This is some fact, but mostly,

Just Jake Talkin’.

Sponsored by Metcalf Auto Supply Weekly Columns



Dear Tom and Ray:

I am a valet at a local country club in Wisconsin. As you well know, it gets very cold here in the winter months, and that leads to my question. As a favor to the members who choose to valet park with me, I like to warm up their cars before they leave. I let the cars run anywhere from two to 15 minutes, depending on how long they take to get ready to leave, get their coats, finish conversations, etc. So my question is: Am I doing any damage to these automobiles? Would they be better off next winter driving away in ice-cold cars? - John

Ray: You’re not harming their cars, John. The only harm you’re doing is wasting gasoline. And since they’re all paying exorbitant dues to belong to a country club, they’re probably not worried about gas money.

Tom: In the old days, when cars were carbureted, you COULD do harm by warming up a car for too long. In warm-up mode, a carburetor would pour lots of gasoline into the cylinders, and the excess gasoline could run down into the crankcase and dilute the oil. And the rich mixture could ruin the catalytic converter, too.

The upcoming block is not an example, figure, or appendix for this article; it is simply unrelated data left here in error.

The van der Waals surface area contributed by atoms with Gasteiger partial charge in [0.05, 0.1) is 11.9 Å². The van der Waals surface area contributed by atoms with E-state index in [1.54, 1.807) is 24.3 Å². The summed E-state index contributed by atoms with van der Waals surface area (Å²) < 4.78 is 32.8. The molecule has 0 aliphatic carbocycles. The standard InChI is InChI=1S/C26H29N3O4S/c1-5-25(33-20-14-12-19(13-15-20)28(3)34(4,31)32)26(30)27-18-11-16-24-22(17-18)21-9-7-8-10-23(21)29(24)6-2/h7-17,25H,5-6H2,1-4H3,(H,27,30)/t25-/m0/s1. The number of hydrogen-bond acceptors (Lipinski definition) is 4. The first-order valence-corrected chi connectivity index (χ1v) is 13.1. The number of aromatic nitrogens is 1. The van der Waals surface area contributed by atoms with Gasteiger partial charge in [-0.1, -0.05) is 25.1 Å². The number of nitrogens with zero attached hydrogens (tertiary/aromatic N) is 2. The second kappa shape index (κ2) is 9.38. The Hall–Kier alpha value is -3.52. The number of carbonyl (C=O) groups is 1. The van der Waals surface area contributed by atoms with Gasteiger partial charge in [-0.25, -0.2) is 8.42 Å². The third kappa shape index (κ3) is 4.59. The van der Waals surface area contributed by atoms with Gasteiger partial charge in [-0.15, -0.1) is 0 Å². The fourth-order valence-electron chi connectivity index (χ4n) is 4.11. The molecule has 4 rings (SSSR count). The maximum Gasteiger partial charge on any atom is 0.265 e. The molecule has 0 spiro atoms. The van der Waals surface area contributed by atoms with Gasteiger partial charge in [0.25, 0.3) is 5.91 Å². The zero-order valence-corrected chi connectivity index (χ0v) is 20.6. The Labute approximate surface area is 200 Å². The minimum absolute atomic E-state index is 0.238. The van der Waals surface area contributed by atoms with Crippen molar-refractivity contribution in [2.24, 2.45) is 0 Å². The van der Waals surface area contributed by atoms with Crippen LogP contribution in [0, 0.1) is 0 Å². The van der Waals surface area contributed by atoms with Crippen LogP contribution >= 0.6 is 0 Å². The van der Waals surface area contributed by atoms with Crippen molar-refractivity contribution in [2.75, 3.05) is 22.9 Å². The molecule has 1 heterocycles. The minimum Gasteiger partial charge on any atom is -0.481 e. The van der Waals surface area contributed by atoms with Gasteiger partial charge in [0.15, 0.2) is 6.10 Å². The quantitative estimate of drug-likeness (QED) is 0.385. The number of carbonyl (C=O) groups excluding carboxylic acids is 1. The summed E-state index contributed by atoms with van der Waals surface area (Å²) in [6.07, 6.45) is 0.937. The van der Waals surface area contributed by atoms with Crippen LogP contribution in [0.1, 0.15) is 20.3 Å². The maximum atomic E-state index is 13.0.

Ray: But modern cars meter their gasoline into the cylinders so precisely, with the help of computers, that they can idle for days without a problem. This was proven in Princeton University’s famous "Police Cars in Front of Dunkin’ Donuts" study from 2003. And 2004. And 2005.

Tom: So, in terms of the cars themselves, you’re doing no harm. And I’m sure your customers appreciate getting into a warm car and having heat immediately.

Ray: The only downside is the extra pollution created by these long warm-ups.